Qadam Shareef


In the centre of the enclosure of Dargah shah-e-Mardan, the most important of all the structures is Qadam Shareef. It is a small marble enclosure measuring 35' by 25', which contains a small piece of a white stone 7' 1/2'' by 1' 1'' impressed with a clear footmark of Imam Ali ibn Abu Talib (as) and is considered to be vary sacred for shia Asna Asha'ri Muslims. On the account of that stone (Qadam Shareef) of Maula Ali (as), this structure is called as 'Qadam Shareef'. Earlier this stone was set in the centre of the bottom of a marble tank measuring 4' 1'' by 2' 10'' by 1' 3'' deep, which was fixed on the middle of a marble platform measuring 7' 11" by 5' 4" by 2' 6" high. The platform was constructed in the centre of the structure, and was left uncovered without roof.  A distich on its northern edge by Nawab Qudsiya Begum reads as-

Translation "On the piece of ground where there is a mark of your foot, for years there will be prostrations by men of insight. The year 1173 A.H. (1759-60 A.D.)"

Currently this stone is resting in a black marble tank. When the devotee's 'mannat' (wishes) fulfilled, this 'hauz' (tank) was filled with milk and a 'Nazr' (offering) of Maula Ali (as)' was offered on this milk. This sacred milk then distributed among the devotees present there. Due to this practice and kissing the stone to exhibit the love and reverence to Maula Ali (as), by large number of devotees, the stone started losing the mark of foot of Maula Ali (as) that is why the tank is now covered with a thick tampered glass.  'Nazr' is still offered.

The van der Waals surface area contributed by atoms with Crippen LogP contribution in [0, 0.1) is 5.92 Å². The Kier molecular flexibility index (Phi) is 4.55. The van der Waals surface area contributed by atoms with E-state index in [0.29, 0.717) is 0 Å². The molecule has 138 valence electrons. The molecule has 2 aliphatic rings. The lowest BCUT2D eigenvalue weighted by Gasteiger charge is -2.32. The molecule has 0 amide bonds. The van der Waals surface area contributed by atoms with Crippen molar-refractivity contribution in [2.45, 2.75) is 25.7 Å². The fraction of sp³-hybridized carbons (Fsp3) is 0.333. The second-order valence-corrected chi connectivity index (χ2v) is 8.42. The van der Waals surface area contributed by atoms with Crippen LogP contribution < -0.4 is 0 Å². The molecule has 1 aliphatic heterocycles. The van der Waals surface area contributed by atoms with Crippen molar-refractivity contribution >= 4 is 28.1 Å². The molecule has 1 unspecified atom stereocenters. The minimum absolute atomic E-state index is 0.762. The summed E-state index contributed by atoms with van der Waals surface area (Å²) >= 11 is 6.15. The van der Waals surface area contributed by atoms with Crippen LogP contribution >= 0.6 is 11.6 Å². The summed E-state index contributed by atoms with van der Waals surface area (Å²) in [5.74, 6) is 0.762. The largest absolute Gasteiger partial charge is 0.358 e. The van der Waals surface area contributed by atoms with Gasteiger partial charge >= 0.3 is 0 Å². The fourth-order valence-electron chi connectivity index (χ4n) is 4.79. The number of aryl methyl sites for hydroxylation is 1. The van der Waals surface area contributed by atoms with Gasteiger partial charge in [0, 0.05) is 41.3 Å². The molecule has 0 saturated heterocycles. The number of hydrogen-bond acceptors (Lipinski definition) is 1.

Sir Sayyed Ahmad Khan in his book 'Aasar-us-Sanadeed', under 'Shah-e-Mardan' writes, that in the year 1137 A.H. (1724-25 A.D.) a stone came into possession of Nawab Qudsiya Begum having a footprint of Maula Ali (as). She had it set up here in a marble tank, constructed marble flooring under the tank and inscribed a distich on its edge. The distich is same as it is mentioned above.

In the year 1634 A.D (1144 A.H.) Mahabat Khan, a 'Mughal' General was buried in the vicinity of 'Qadam shared' as per his will. In the year 1399 A.D. (800-01 A.H.) Timur Lang, a 'Mongol' conqueror had buried the world's first 'Tazia' close to the 'Qadam shareef'. These two incidents leave no room for doubt. The year 1173 A.H. (1759-60 A.D.) inscribed on the edge of the marble tank containing the 'Qadam Shareef' may be the date of the construction of the tank or of the installation of the 'Qadam Shareef' into it from some other position. Sayyed Ahmad Khan in his book writes the date as 1137 A.H. (1724-25 A.D.), while the inscription has very clear date as 1173 A.H. (1759-60 A.D.). Bashiruddin Ahmad Dehlvi in his book ‘Waqiyaat e Darul Hukumat, Delhi', (vol. 3), writes the date as 1173 A.H. List of Monuments of Delhi also mentions the date as 1173 A.H. (1759-60 A.D.)  In fact Qudsiya Begum became the De facto co ruler in 1748 A.D. with her son Ahmad shah Bahadur accession to the throne after the death of Shah Alam II. Hence the story of 'Qadam shareef', how it was obtained and set up here, as given by Sayyed Ahmad Khan cannot be accepted as true, the learned author makes a mistake.